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Little Black Lies: Corporate & Political Spin in the Global War for Oil

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“I think [our findings] are significant enough that they should trigger some interest  in a better monitoring program than we have.”

~ Aquatic ecologist Dr. David Schindler, August 30, 2010

My scientists are telling me that the amount of compounds that can be detected in the Athabasca River at this point in time are not a concern and are at insignificant levels.”

~ Alberta Minister of Environment Rob Renner, September 1, 2010

“Bullshit is a greater enemy of the truth than lies are.”

~ Harry Frankfurt, Professor Emeritus, Princeton University, 2005

 

 

Beginning in 1967 and for just over 30 years, the oil industry toiled in the relative obscurity of Northern Alberta as machines peeled away earth and boreal forest to exhume what has now become one of humanity’s most precious and contentious resources: bitumen. As the years passed, the bitumen mines sprawled, poisonous tailings ponds spread, toxins polluted the environment, cancer reared its head  downstream and the price of petroleum soared beyond all expectations.

As expansion continues at breakneck pace, and Big Oil pushes plans to build the Keystone and Northern Gateway pipelines, a growing number of scientists, journalists and environmentalists are fighting to raise the alarm about the implications and propaganda surrounding the world’s largest energy project.

In his second RMB Manifesto, Jeff Gailus dissects the global war on truth that has come to define the battle for oil. It is a battle fought not with bullets and bombs, but with a dark web of Little Black Lies that poses a threat not only to environmental and human health, but to our moral and social well-being.

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The Grizzly Manifesto

Finalist for the 2011 Alberta Readers’ Choice Award
 

Following in the Great Bears’ footsteps from Yellowstone National Park through the Canadian Rockies to the Muskwa-Kechika wilderness, Jeff Gailus explores the unique biological and political circumstances that make it difficult for grizzly bears and people to share the same landscapes.

Shocking and compassionate, The Grizzly Manifesto provides an insightful look into the complex and sometimes insidious political machinations that will determine the fate of grizzly bears in the North American West.

Today, the front line in this centuries-old battle for survival has shifted to western Alberta and southern BC, where outdated mythologies, rapacious industrial development and disingenuous governments continue to push the Great Bear further into the mountains and toward a future that may not have room for them at all.

Thankfully, there is another kind of movement afoot. Hundreds of scientists and conservationists, along with thousands of citizens that value sustainable development and responsible government, work tirelessly to define a better future for the grizzly bear and all that it represents.

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Original Griz: The Return of the Great Plains Grizzly Bear (2013)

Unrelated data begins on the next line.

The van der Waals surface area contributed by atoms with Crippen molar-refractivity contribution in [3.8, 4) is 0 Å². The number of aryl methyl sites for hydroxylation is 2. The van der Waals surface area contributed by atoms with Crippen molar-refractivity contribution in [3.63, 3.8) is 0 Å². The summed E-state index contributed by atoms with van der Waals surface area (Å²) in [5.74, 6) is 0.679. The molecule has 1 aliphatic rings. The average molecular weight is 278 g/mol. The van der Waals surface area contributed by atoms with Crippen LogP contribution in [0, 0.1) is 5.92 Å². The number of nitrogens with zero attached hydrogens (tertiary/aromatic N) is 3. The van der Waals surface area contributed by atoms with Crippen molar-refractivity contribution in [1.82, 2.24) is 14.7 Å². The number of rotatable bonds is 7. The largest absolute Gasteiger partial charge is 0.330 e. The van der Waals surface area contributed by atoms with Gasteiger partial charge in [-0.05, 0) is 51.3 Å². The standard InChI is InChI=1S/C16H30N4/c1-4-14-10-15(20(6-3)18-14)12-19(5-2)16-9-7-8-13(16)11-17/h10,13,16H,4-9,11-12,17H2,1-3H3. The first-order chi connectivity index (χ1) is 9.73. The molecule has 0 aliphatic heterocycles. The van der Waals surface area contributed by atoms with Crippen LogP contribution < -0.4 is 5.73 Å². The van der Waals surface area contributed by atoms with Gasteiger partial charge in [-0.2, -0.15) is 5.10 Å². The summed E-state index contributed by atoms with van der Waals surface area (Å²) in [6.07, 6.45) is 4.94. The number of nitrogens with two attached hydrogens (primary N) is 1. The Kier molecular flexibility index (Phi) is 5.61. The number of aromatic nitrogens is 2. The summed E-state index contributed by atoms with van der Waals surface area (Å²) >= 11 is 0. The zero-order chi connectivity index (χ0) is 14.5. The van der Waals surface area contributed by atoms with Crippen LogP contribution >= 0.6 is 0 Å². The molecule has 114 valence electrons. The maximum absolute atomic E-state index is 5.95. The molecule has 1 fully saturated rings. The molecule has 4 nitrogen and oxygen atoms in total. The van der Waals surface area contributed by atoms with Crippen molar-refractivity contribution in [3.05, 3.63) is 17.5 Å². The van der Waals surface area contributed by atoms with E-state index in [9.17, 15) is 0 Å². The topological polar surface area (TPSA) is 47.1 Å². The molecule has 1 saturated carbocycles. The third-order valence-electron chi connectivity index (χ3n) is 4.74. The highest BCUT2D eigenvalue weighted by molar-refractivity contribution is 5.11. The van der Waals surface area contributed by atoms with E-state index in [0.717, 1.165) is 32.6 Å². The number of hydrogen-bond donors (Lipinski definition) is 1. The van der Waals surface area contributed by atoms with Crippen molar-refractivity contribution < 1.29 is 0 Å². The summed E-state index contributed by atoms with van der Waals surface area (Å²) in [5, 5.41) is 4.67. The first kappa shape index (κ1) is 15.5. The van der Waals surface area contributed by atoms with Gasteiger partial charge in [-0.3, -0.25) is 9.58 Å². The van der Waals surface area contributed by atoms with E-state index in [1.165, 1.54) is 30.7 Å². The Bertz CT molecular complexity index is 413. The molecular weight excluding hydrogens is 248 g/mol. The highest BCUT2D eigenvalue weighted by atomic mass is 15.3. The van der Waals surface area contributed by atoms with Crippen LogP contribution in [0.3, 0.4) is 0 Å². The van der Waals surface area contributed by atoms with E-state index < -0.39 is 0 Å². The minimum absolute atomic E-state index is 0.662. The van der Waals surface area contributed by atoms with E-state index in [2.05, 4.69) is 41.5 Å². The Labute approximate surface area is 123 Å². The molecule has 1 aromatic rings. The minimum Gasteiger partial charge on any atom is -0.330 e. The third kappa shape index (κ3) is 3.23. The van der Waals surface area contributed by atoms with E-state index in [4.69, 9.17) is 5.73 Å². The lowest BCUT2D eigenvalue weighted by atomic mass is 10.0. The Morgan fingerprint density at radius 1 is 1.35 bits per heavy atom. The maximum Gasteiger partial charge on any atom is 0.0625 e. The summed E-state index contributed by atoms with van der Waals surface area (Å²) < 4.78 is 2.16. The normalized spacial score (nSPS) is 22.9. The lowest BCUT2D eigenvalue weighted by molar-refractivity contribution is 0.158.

“The rumours of my demise are greatly exaggerated.”

~ Mark Twain, on reading his own obituary

In 2004, I received a phone call from Gordon Stenhouse, a biologist with the Foothills Model Forest Grizzly Bear Project in west-central Alberta. Gord was in charge of a large-scale effort to collar dozens of grizzly bear across their current range in Alberta as part of an effort to figure out how many exist and where they might be found.

Ghost of the Great PlainsHe told me of a grizzly bear, G87, he had trapped and collared six kilometers west of Milk River, Alberta, 300 kilometers east of the Rocky Mountains and halfway to the Alberta-Saskatchewan border. It had arrived in Alberta from south of the international border, where the United States government listed them as a threatened species in 1975 and has protected them from hunting and habitat destruction ever since. Like its ancestors, this restless young male had followed a river valley—in this case the Milk—north from the Blackfoot Indian Reservation into Alberta. After being collared near the town of Milk River in June, it remained on the plains until the fall, when it wandered west into the mountains, eventually denning up in November in the South Castle Valley north of Waterton National Park. The next spring, G87 left the mountains and returned to the foothills on the western edge of the Great Plains.

Such a find came as somewhat of a surprise to Gord and many of his colleagues, for Milk River was no longer grizzly country, as least not as we had understood it. To find a grizzly bear so far out on the plains piqued my curiosity and begs us, I think, to reconsider the story we have written for the Plains grizzly. I made a few phone calls, poked around in libraries, searched the Web. A 1975 report written for the Canadian Wildlife Service about the past and present status of Alberta’s plains and boreal grizzly bear populations confirmed that the plains grizzly bear no longer existed in Alberta. But another report written 20 years later provided evidence that seemed to contradict these findings. Written by John Gunson, a wildlife biologist for Alberta’s Natural Resource Service, it was an analysis of all known human-caused grizzly bear mortalities between 1972 and 1994. Over the course of 22 years, more than 100 grizzly bears were killed in places most geographers would consider part of the Great Plains. Surely this indicated that rumours of the Great Plains grizzly bear’s demise were somewhat exaggerated.

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